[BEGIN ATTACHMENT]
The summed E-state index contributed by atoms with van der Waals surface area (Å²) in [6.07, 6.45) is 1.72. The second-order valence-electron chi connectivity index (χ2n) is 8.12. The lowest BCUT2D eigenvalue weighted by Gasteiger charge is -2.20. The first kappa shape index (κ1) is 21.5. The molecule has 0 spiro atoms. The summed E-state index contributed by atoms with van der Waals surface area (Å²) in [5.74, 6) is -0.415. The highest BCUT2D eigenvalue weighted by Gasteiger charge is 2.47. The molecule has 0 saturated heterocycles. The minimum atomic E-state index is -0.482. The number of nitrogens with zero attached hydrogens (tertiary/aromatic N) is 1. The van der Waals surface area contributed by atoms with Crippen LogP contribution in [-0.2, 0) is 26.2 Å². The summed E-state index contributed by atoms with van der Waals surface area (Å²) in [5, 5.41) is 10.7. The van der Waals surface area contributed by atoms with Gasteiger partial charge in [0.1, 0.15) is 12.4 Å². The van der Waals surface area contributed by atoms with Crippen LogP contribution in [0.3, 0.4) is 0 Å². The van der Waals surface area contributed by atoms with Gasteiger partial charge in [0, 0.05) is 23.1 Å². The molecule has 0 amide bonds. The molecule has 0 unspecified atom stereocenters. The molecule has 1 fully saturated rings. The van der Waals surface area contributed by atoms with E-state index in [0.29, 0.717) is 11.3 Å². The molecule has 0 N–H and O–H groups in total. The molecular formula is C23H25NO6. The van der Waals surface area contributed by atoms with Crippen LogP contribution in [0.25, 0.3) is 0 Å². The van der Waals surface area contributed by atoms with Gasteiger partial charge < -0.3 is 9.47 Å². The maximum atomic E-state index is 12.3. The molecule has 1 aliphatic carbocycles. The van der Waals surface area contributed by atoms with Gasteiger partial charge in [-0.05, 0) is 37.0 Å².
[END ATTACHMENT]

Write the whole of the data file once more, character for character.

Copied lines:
The summed E-state index contributed by atoms with van der Waals surface area (Å²) in [6.07, 6.45) is 1.72. The second-order valence-electron chi connectivity index (χ2n) is 8.12. The lowest BCUT2D eigenvalue weighted by Gasteiger charge is -2.20. The first kappa shape index (κ1) is 21.5. The molecule has 0 spiro atoms. The summed E-state index contributed by atoms with van der Waals surface area (Å²) in [5.74, 6) is -0.415. The highest BCUT2D eigenvalue weighted by Gasteiger charge is 2.47. The molecule has 0 saturated heterocycles. The minimum atomic E-state index is -0.482. The number of nitrogens with zero attached hydrogens (tertiary/aromatic N) is 1. The van der Waals surface area contributed by atoms with Crippen LogP contribution in [-0.2, 0) is 26.2 Å². The summed E-state index contributed by atoms with van der Waals surface area (Å²) in [5, 5.41) is 10.7. The van der Waals surface area contributed by atoms with Gasteiger partial charge in [0.1, 0.15) is 12.4 Å². The van der Waals surface area contributed by atoms with Crippen LogP contribution in [0.3, 0.4) is 0 Å². The van der Waals surface area contributed by atoms with Gasteiger partial charge in [0, 0.05) is 23.1 Å². The molecule has 0 amide bonds. The molecule has 0 unspecified atom stereocenters. The molecule has 1 fully saturated rings. The van der Waals surface area contributed by atoms with E-state index in [0.29, 0.717) is 11.3 Å². The molecule has 0 N–H and O–H groups in total. The molecular formula is C23H25NO6. The van der Waals surface area contributed by atoms with Crippen LogP contribution in [0.25, 0.3) is 0 Å². The van der Waals surface area contributed by atoms with Gasteiger partial charge < -0.3 is 9.47 Å². The maximum atomic E-state index is 12.3. The molecule has 1 aliphatic carbocycles. The van der Waals surface area contributed by atoms with Gasteiger partial charge in [-0.05, 0) is 37.0 Å².